*****

Very effective, funny, natural - they clearly enjoy what they do! We all learned much about the Oregon Trail experience. (Inquiring Mind, Washington Commission for the Humanities, evaluation)

*****

Philip and Vivian Williams did a wonderful job of presenting the topic "Fiddling Down the Oregon Trail." They grabbed the audience's attention with music and then launched into some background information, taking alternating turns speaking about the history of music along the Oregon Trail. They did this in a very natural flowing way. Both the pace and tone of their presentation gave the listeners the experience of what it would have been like around the campfire at night, after a long day on the Trail. It was a magical evening with just the right amount of history and the sharing of tunes performed on a diverse set of musical instruments to impart to the audience a sense of well-being and wonderment. (Inquiring Mind, Washington Commission for the Humanities, evaluation)

*****

The strongest part of the presentation was the enthusiasm the musicians had for their subject - it brought vitality to the evening. In addition, of course, was their extensive knowledge of the history of fiddling and music and life of the settlers and early America. They dressed in appropriate costumes enhancing the effect - and their musical ability was impressive - playing a variety of instruments. The audience was quite impressed with the knowledge and skill of the presenters - interested in the stories and loving the music. (Inquiring Mind, Washington Commission for the Humanities, evaluation)

*****

Vivian and Phil Williams know just how to tell a tale about the Oregon Trail using a guitar and fiddle. Their performances are packed with historic fodder about how music came to be in the Pacific Northwest. Attending one of their concerts stimulates sitting around the campfire with those intrepid explorers Capts. Meriwether Lewis and William Clark after a long day of exploring. The two have been playing together for more than four decades. ALong the way they've incorporated a detailed historic storytelling routine to complement their music. (Tri-City Herald)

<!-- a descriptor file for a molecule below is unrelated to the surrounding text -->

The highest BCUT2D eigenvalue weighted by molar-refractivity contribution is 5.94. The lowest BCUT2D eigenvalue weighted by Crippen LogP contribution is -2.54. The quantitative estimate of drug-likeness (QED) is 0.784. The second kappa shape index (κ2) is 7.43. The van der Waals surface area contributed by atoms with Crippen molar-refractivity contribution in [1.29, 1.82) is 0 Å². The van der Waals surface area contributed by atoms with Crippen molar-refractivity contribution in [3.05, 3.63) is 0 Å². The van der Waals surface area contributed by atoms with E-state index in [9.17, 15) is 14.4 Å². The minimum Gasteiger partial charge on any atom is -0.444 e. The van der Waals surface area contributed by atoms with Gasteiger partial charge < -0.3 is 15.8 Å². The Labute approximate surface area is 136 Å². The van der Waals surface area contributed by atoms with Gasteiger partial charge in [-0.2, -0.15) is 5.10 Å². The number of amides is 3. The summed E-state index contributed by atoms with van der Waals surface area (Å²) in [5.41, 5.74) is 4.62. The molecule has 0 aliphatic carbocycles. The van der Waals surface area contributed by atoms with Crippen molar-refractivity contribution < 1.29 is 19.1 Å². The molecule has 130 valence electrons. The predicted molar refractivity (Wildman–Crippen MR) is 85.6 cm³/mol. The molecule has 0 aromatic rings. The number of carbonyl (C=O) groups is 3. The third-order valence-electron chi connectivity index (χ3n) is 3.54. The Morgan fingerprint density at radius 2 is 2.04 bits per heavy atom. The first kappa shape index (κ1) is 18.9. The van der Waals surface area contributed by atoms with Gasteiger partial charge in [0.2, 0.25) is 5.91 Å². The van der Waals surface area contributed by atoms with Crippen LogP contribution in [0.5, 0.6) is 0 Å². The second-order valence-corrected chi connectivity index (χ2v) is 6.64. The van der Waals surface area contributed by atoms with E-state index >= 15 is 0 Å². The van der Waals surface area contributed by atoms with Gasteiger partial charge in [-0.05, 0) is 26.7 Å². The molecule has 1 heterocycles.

*****

Inside the Center [National Historic Oregon Trail Interpretive Center - U.S. Bureau of Land Management], nationally known musicians, Phil & Vivian Williams will be offering three musical programs each day in the Leo Adler Theater. Recognized for their research and preservation of American music, the Williams play fiddle, guitar, and banjo to recreate authentic music from pioneer days. (Baker City Herald, Baker City, OR)

*****

I want to thank you for your wonderful presentation of Pioneer Dance Tunes of the Far West in the Port Angeles Main Library on April 17th. I hope that you had as much fun as the audience in giving this program.

For an afternoon program on a wonderful sunny day I thought that the program was well attended, especially considering that the tall Ships Lady Washington and the Hawaiian Chieftain were doing reenactments in the Port Angeles harbor at the same time. The public was highly complementary and supportive in their comments after the program. Many members of the Old Tim Fiddlers who attended did indeed stay after the program to have an impromptu jam session which drew patrons into the room for a chat at least an hour past the end of the program. (Beth Witters, Librarian, Port Angeles, WA Library)